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Council tenants handbook

Understanding your tenancy agreement

Your tenancy agreement is a legal contract between you and us. It sets out the conditions we must both keep to. It's an important document so read it carefully and keep it safe.

Type of tenancy

We will tell you in writing which type of tenancy you have.

You will have either:

  • an introductory tenancy
  • a flexible (secure) tenancy
  • a secure tenancy.

You cannot ask to change the type of tenancy you have.

If you are the only person named on the tenancy and you are the only person who signed the tenancy, you are a sole tenant.  If there are two people named on the tenancy and you both signed the tenancy, you are joint tenants.

At the end of your introductory tenancy

As long as you have met your tenancy obligations we will change your introductory tenancy to a flexible (secure) tenancy or a secure tenancy. The tenancy you get will depend on your individual circumstances.

If you are on a flexible (secure) tenancy, your tenancy agreement will specify the period of your tenancy. This could be 2 or 5 years. At the end of your flexible tenancy, you will need to apply again. We will guide you through this process.

A secure tenancy will last until you leave or the law changes.

Changing your name on your tenancy

Complete the change of circumstances form.

You will need to supply us with original versions of the following (as appropriate):

  • marriage certificate or civil partnership proof
  • divorce papers or dissolution of civil partnership proof
  • deed poll documents
  • “wishes to be known as” statement.

You will not be asked to sign a new tenancy agreement.

Adding names to your tenancy

If you are a sole tenant we will not add anyone else’s name to your tenancy.  We will not create a new joint tenancy.

A joint tenancy can only involve two people. You cannot add any more people to become joint tenants.

If you have people living with you please let us know so we can add them to our system as “occupants”.

Removing names from the tenancy

If you hold a joint tenancy we cannot simply remove anyone’s name from this legal agreement.  We can only do this if we have a legal order from a court.

If you need more information about this please contact your neighbourhood officer as this is a complex area of the law. We will advise you to get independent legal advice.

Succeeding a tenancy

If you die while you still hold a tenancy with us there are circumstances where this tenancy can be passed to someone else. This is called succeeding to a tenancy.

For more information about succeeding to a tenancy, visit our tenancy advice for the bereaved page.

Assigning your tenancy

If you want to pass your tenancy to someone else while you are still alive, this is an assignment of your tenancy.

Giving up your secure tenancy is a serious decision. In most cases, this will make your housing situation very insecure.

Our first concern is for your wellbeing and security. Your case will have to meet strict criteria.

We will discuss with you the implications of you giving up your secure tenancy. We will have this discussion with you in private. Your neighbourhood officer will investigate your case on its individual merits.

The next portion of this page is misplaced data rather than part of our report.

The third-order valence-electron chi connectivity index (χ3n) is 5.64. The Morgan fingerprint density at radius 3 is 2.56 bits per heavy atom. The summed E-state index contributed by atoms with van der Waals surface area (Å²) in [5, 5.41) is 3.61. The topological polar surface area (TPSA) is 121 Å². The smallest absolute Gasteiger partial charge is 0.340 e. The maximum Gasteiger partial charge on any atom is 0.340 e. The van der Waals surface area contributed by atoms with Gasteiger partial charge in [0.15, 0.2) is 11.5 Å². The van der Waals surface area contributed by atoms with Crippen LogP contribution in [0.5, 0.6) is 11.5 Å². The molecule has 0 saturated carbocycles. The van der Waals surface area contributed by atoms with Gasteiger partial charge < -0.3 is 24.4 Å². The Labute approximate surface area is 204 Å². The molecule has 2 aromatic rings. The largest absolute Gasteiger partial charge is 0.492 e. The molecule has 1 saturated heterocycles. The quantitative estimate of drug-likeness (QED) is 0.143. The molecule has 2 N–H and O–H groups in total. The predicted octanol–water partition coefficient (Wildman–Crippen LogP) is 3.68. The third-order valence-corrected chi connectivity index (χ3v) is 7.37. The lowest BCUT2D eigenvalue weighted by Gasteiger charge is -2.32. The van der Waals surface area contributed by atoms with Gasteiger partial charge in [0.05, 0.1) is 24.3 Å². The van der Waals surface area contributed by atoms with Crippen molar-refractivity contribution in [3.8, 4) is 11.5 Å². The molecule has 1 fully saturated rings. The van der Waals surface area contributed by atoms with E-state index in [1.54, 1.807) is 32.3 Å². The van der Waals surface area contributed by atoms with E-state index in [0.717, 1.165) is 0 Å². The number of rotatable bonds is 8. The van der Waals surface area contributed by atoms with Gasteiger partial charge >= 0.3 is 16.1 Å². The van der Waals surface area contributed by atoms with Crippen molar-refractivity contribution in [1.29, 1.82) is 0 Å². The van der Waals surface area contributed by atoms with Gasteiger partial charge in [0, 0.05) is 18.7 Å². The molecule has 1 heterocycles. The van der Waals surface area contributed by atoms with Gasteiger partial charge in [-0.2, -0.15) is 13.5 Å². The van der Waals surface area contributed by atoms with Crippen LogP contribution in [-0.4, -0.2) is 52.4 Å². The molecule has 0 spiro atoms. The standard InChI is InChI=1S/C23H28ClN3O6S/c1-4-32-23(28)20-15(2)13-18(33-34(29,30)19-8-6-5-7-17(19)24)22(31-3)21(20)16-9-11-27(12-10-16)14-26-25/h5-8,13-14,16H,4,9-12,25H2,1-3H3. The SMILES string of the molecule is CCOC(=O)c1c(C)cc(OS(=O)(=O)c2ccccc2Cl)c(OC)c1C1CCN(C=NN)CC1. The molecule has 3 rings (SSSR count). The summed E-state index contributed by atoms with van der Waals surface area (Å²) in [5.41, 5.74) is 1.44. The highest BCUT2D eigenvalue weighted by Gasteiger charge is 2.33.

Transfer your tenancy by mutual exchange

For many tenants an exchange can be a quicker way of moving than applying for a transfer.

You can apply to exchange your home by joining HomeSwapper.

For more information, visit our mutual exchange page.

Right to buy

A secure tenant has the right to buy when they have spent at least three years as a council or public sector tenant. You will only be able to buy under the scheme if your house or flat is:

  • your only or principal home 
  • self-contained.

There are many factors to consider before purchasing your property. We strongly advise that you read further information before you decide to apply. Visit our right to buy pages for more information.

Reasons we could repossess your home

We can apply for a court order to repossess your home if:

  • you are behind with your rent
  • you have broken any condition of your tenancy agreement
  • you have caused a nuisance
  • you gave false information on your application for housing
  • your home is bigger than you need after you took over the tenancy by succession
  • your home is overcrowded
  • you have not left any temporary accommodation we provided
  • you no longer live in the property
  • we need to develop and improve the property
  • the accommodation has been adapted to meet a person’s special needs, and nobody in your household has these needs.

If we repossess your home because it has been adapted or so we can redevelop it, we must offer you alternative accommodation. We will also compensate you for having to move.

Before we go to court we must first give you notice that explains why we intend to repossess your home. The notice will tell you when we intend to go to court and we must apply for the court order in the 12 months after that date.

If you are evicted because you broke a condition of the tenancy agreement, we may consider that you have made yourself homeless through your actions. This would mean we do not have a duty to re-house you and your family. It's likely no other council in the UK would have a duty to house you.

Contacting your neighbourhood officer

If you have questions about your tenancy, you can email the team that covers your area directly: